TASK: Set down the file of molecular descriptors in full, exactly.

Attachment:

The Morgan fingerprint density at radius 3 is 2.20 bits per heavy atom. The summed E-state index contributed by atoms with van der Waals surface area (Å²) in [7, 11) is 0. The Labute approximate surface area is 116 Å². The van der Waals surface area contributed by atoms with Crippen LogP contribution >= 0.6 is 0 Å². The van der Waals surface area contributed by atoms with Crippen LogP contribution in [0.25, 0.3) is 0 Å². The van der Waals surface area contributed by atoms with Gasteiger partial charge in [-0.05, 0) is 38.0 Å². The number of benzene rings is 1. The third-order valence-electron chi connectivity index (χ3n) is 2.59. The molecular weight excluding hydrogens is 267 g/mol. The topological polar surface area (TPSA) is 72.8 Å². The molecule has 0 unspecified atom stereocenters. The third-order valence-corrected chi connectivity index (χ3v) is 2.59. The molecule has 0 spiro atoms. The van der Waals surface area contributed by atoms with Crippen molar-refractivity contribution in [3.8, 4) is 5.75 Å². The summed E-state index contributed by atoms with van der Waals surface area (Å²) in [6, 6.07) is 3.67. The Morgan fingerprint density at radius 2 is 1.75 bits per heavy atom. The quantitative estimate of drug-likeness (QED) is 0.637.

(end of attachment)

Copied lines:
The Morgan fingerprint density at radius 3 is 2.20 bits per heavy atom. The summed E-state index contributed by atoms with van der Waals surface area (Å²) in [7, 11) is 0. The Labute approximate surface area is 116 Å². The van der Waals surface area contributed by atoms with Crippen LogP contribution >= 0.6 is 0 Å². The van der Waals surface area contributed by atoms with Crippen LogP contribution in [0.25, 0.3) is 0 Å². The van der Waals surface area contributed by atoms with Gasteiger partial charge in [-0.05, 0) is 38.0 Å². The number of benzene rings is 1. The third-order valence-electron chi connectivity index (χ3n) is 2.59. The molecular weight excluding hydrogens is 267 g/mol. The topological polar surface area (TPSA) is 72.8 Å². The molecule has 0 unspecified atom stereocenters. The third-order valence-corrected chi connectivity index (χ3v) is 2.59. The molecule has 0 spiro atoms. The van der Waals surface area contributed by atoms with Crippen molar-refractivity contribution in [3.8, 4) is 5.75 Å². The summed E-state index contributed by atoms with van der Waals surface area (Å²) in [6, 6.07) is 3.67. The Morgan fingerprint density at radius 2 is 1.75 bits per heavy atom. The quantitative estimate of drug-likeness (QED) is 0.637.